Dubai property is expected to attract a wave of Asian money as big pension funds are forecast to seek US$150 billion in global real estate investments.
CBRE found that Asian institutional investors are looking to invest more than $150bn in property markets around the world over the next five years as they look to increase their exposure to global real estate, with Dubai one of their potential targets.
“Dubai’s strategic location between the East and the West, and its rapidly developing real estate market is gaining strong investor appetite from Asia, specifically from China, Malaysia and South Korea,” said Nick Maclean, the managing director of CBRE’s Middle Eastern operation.
“During the past 12 months we have witnessed a significant increase in inquiry levels particularly focused on Dubai income producing assets, driven by an expectation of further growth in rental and capital values.”
According to CBRE, low interest rates and poor global stock market performances and a lack of opportunities at home are tempting institutional investors in Asia, which currently allocate an average of around 1.7 per cent of their portfolios to real estate, to increase this level in line with an average of between 6 per cent and 8 per cent for similar organisations in North America and Europe.
Acquisitions by Asian investors outside the region have grown from $2bn in 2008 to almost $9bn in 2012, focused on Europe, North America and Australia.
Traditionally, unlike other world cities, office blocks in the UAE are owned by private investors as global institutional investors have in the past shied away from a market they consider to be too risky. But that may change as the risk appetite of some investors increases.
Investors from around the world are watching to see whether Dubai is set to be the centre of a second property bubble as rates of property speculation in the emirate rise.
House prices in Dubai are growing at an apparently unsustainable rate and could face a correction over the coming 12 months, Jones Lang LaSalle said yesterday.
The report found that house prices in the emirate rose by an average of 17.9 per cent over the year to the end of August, while it estimates that population and employment growth increased by just 5 per cent over the same period.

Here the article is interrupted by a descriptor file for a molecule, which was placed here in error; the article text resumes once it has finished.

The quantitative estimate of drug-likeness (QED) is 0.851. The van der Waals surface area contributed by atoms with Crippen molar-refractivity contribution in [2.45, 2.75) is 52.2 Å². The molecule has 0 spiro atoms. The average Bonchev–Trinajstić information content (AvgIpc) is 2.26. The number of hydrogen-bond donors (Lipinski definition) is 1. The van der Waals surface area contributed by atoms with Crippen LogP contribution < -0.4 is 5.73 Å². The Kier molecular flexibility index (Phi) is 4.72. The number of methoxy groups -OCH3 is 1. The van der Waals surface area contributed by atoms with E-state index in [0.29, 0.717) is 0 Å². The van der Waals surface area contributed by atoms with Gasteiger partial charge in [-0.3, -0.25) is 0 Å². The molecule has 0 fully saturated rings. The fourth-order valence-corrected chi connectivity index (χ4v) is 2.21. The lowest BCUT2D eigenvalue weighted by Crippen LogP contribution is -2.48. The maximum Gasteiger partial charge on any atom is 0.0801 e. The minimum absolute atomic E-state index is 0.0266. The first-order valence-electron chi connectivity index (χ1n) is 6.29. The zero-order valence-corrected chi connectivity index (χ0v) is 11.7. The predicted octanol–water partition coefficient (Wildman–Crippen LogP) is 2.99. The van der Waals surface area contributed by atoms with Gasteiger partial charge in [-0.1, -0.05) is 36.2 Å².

The broker said the figures suggested a strong increase in the amount of property speculation in the emirate – one of the key factors blamed for the crash of 2008-2009 when prices eventually fell by as much as 60 per cent in some areas.
“Such rates of [price] increase cannot be supported by the fundamentals alone and suggest that speculative activity has increased,” the report said.
It added that Dubai Land Department data showed 80 per cent of property sales made during the first half of this year were to cash buyers and were made without mortgages.
“There is a danger that these cash purchasers may be short term speculators seeking to flip their units for a short-term capital gain in the same way as in the previous boom period,” the report warned.
In April police were called to Emaar’s sales office to quell unruly crowds jostling to buy off-plan villas, and in July the IMF warned that house prices in the UAE were rising too quickly, increasing the risk of a new bubble.
However, Jones Lang LaSalle concluded that although current price increases were unsustainable, it did not believe that property prices in Dubai were set for another crash. It said this was because there was currently more existing property in Dubai and the market was less dependent on pre-sales and better regulated.
“While we believe the Dubai market is currently seeing prices increase at an unsustainable rate, this does not represent another bubble,” Jones Lang LaSalle said.